ALEXANDRIA, La. (BP) — While many Louisiana businesses have been hit hard by coronavirus-related closings or reduced operations, a number of Louisiana Baptist congregations have reported remarkable faithfulness by members in financially supporting ministries across the state.
Stacy Morgan, an associate with the Louisiana Baptists communications team, said he has spoken with nearly 400 pastors since mid-March, and most have reported few or no significant financial hardships.
He said creative measures taken to continue worship services and to offer online giving platforms, as well as extra efforts by pastors to touch the lives of their congregants despite social distancing and stay-at-home mandates, have made a difference.
“Church members are seeing firsthand how much their pastors care for them,” Morgan said, “and the pastors are really desperate to find any way necessary to reach their people. Many churches are concerned about the coming months and the prospect of jobs returning.
“However, God’s faithfulness thus far has fueled their hope for the future. The recurring theme has been the faithfulness of God and His people.”
First Baptist Church in Pineville, La., saw receipts finish ahead of monthly budget needs by $1,100 in April and by $20,000 in May, according to Pastor Stewart Holloway. When Louisiana Gov. John Bel Edwards issued the first stay-at home-order, which went into effect March 16, Holloway was unsure how the church budget would be impacted. But he said members have faithfully given tithes and have continued to contribute gifts to reduce the debt incurred from building renovations.
“I am so proud of how our people have maintained faithful, consistent giving,” Holloway said, “ensuring that ministry continues here at the church and that our missions support continues being forwarded beyond us through the Cooperative Program and our regional ministry and church-planting partnerships. Some people have told me they have given a little more to make sure things continued, while others, who had income decrease due to the pandemic, have told me they were committed to giving at the same level as before and trusting God to provide.”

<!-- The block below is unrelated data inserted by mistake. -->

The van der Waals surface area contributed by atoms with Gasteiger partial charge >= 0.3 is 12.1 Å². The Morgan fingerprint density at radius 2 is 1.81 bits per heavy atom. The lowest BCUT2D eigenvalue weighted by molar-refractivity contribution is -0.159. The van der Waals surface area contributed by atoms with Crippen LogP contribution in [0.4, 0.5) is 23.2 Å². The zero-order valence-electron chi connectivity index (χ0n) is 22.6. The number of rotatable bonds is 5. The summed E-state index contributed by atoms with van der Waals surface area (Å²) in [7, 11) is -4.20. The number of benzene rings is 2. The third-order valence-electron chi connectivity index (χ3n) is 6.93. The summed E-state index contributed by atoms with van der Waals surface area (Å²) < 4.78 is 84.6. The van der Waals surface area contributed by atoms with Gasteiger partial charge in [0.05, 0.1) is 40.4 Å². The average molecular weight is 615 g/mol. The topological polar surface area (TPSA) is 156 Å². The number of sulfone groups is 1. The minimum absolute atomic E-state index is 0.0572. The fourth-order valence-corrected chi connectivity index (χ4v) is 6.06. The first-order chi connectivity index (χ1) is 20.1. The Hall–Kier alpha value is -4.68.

Western Hills Baptist Church in Shreveport, La., reported a 32 percent increase in giving since mid-March, and saw the largest single Sunday of receipts collected during a drive-in worship service March 22, according to Pastor Joey Ketchum.
“With so many folks out of work and such, I had concern how we would manage through these troubled waters,” Ketchum said. “Then God told me, ‘You take care of being you, and keep studying and looking for ways to spread my Gospel, and I will take care of the rest.’ And take care of the rest he has. Our giving is up, and we have moved full steam ahead into this digital and drive-in church platform.”
Tithes and offering may be down by 3 percent at Grace Memorial Baptist Church in Slidell, La., but according to Pastor Jerry Smith, the congregation’s mission to share the Gospel with the community is strong. Members have bought groceries for the homebound, prayed with others and issued invitations to online church meetings.
“Their faithfulness and benevolence has been amazing,” Smith said. “As has been said in several ways, the church is actually ‘being the church,’ getting outside of our holy huddles within our walls and taking the mission and message to the neighborhoods and beyond. How exciting.”